Our first online course, titled “Becoming A Bushcraft Instructor,”, has been a great experience thus far. We’ve had some thoughtful discussions about our first book, Hare Brain Tortoise Mind, which examines how the brain processes information. I’ve been learning a lot from the discussion. As a sample, below is a post from Russ Venditto on [...]

I’ve never looked the part. Most people never do. We’re TBH (trained by hollywood) that people who do certain things should look a certain way. After all, that’s how they look in the movies. But it’s a big lie. My high school soccer coach was adamant about people not using their appearance to stand out. [...]

Our educational system has become increasingly abstract over the last hundred years.  Instead of instruction in sensory development and hands-on skills, we focus almost exclusively on the intellectual and the abstract.  Much of this is the result of the influence of Jean Piaget and his stage theory of cognitive development from the 1920’s.  He viewed [...]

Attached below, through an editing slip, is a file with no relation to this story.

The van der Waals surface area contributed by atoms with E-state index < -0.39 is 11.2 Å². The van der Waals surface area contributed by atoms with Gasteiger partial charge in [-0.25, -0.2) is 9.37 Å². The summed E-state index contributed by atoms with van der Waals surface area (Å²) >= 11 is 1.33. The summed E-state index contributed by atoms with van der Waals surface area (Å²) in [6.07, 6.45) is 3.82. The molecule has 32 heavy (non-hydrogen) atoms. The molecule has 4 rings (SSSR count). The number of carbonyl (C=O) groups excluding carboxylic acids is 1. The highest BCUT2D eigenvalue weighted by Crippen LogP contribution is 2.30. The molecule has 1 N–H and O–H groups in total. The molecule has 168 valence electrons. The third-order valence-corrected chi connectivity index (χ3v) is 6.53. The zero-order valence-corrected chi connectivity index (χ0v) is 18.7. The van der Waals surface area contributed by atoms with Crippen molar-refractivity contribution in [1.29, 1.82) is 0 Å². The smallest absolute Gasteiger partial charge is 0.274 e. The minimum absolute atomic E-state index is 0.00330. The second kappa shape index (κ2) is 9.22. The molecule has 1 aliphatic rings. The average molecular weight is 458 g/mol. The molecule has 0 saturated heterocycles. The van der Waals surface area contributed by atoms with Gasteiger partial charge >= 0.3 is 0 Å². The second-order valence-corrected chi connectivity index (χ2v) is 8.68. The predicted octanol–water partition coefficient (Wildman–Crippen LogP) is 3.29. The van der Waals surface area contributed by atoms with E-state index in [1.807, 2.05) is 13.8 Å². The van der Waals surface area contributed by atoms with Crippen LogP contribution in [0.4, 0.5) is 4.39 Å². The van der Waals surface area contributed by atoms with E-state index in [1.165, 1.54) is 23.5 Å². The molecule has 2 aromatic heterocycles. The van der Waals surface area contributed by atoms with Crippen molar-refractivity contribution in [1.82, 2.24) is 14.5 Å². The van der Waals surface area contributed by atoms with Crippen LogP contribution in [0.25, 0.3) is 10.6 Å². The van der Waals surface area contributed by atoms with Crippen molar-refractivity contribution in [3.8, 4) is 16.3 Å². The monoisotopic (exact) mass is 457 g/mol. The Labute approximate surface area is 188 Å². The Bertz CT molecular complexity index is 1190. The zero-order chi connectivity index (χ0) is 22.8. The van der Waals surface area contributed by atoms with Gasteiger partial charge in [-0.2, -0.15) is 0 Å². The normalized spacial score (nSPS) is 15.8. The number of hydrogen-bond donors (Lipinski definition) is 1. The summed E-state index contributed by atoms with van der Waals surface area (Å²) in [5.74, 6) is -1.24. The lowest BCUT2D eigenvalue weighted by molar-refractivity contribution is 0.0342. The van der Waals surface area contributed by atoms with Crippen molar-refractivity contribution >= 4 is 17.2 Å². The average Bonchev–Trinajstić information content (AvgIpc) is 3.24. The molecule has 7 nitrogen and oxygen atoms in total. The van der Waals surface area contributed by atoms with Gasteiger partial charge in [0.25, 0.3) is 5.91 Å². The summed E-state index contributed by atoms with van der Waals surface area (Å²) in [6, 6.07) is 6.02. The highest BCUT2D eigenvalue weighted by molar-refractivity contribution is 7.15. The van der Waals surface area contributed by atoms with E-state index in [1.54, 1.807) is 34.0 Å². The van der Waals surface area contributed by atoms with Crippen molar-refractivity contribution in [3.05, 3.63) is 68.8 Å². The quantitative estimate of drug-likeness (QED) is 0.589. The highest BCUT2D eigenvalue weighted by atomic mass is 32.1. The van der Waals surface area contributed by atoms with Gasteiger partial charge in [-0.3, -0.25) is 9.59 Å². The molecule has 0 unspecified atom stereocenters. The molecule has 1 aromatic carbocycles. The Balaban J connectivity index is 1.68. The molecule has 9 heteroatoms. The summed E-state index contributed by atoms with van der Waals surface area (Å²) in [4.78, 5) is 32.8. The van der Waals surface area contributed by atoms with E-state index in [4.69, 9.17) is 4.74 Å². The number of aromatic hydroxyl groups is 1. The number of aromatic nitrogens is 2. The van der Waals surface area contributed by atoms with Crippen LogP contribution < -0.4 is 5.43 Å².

There’s a difference between outdoor leadership and management.  Management is when you ensure people carry out predetermined tasks leading to a defined outcome.  Managers aren’t looking for innovation.  They’re there to ensure things get done according to a preexisting plan.  When we’re cooking a group dinner over a campfire in a remote location, we often [...]

We’ve been fielding a lot of questions about our yearlong program lately.  Several people over the weekend wanted to know if students live on-site for the entire year.  The answer is no, they don’t.  The program is organized around three intensives: the fall semester, the winter program, and the spring expedition.  For graduates, there is [...]

I was recently interviewed by Iain Haywood at ooh.com.  You can read the piece here.  In addition to some nice photos of Ernie Davis and David Bosum, I’m quoted on educational philosophy: “At its best, teaching should be invisible; a person who learns from a mediocre instructor will realize how talented their instructor is. The [...]